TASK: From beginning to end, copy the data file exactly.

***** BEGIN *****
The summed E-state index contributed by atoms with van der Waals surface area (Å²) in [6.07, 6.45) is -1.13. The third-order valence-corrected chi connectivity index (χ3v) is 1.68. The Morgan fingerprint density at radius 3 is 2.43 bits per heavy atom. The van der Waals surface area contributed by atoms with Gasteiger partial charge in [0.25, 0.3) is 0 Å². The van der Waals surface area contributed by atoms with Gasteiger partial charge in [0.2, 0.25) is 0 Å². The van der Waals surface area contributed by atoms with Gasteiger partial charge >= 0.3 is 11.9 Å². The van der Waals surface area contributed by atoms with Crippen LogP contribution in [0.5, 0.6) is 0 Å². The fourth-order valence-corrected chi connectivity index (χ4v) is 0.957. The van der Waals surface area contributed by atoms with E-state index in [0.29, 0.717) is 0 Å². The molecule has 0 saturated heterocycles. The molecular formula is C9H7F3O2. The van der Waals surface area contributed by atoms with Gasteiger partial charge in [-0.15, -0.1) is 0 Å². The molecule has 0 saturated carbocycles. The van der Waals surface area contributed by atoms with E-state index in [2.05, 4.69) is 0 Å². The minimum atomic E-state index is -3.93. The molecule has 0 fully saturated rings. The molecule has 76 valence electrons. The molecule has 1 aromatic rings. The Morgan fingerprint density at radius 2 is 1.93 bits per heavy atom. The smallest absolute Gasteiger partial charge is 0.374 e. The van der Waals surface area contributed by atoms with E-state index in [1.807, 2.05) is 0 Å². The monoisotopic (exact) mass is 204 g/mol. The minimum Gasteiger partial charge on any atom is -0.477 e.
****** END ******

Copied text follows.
The summed E-state index contributed by atoms with van der Waals surface area (Å²) in [6.07, 6.45) is -1.13. The third-order valence-corrected chi connectivity index (χ3v) is 1.68. The Morgan fingerprint density at radius 3 is 2.43 bits per heavy atom. The van der Waals surface area contributed by atoms with Gasteiger partial charge in [0.25, 0.3) is 0 Å². The van der Waals surface area contributed by atoms with Gasteiger partial charge in [0.2, 0.25) is 0 Å². The van der Waals surface area contributed by atoms with Gasteiger partial charge >= 0.3 is 11.9 Å². The van der Waals surface area contributed by atoms with Crippen LogP contribution in [0.5, 0.6) is 0 Å². The fourth-order valence-corrected chi connectivity index (χ4v) is 0.957. The van der Waals surface area contributed by atoms with E-state index in [0.29, 0.717) is 0 Å². The molecule has 0 saturated heterocycles. The molecular formula is C9H7F3O2. The van der Waals surface area contributed by atoms with Gasteiger partial charge in [-0.15, -0.1) is 0 Å². The molecule has 0 saturated carbocycles. The van der Waals surface area contributed by atoms with E-state index in [2.05, 4.69) is 0 Å². The minimum atomic E-state index is -3.93. The molecule has 0 fully saturated rings. The molecule has 76 valence electrons. The molecule has 1 aromatic rings. The Morgan fingerprint density at radius 2 is 1.93 bits per heavy atom. The smallest absolute Gasteiger partial charge is 0.374 e. The van der Waals surface area contributed by atoms with E-state index in [1.807, 2.05) is 0 Å². The monoisotopic (exact) mass is 204 g/mol. The minimum Gasteiger partial charge on any atom is -0.477 e.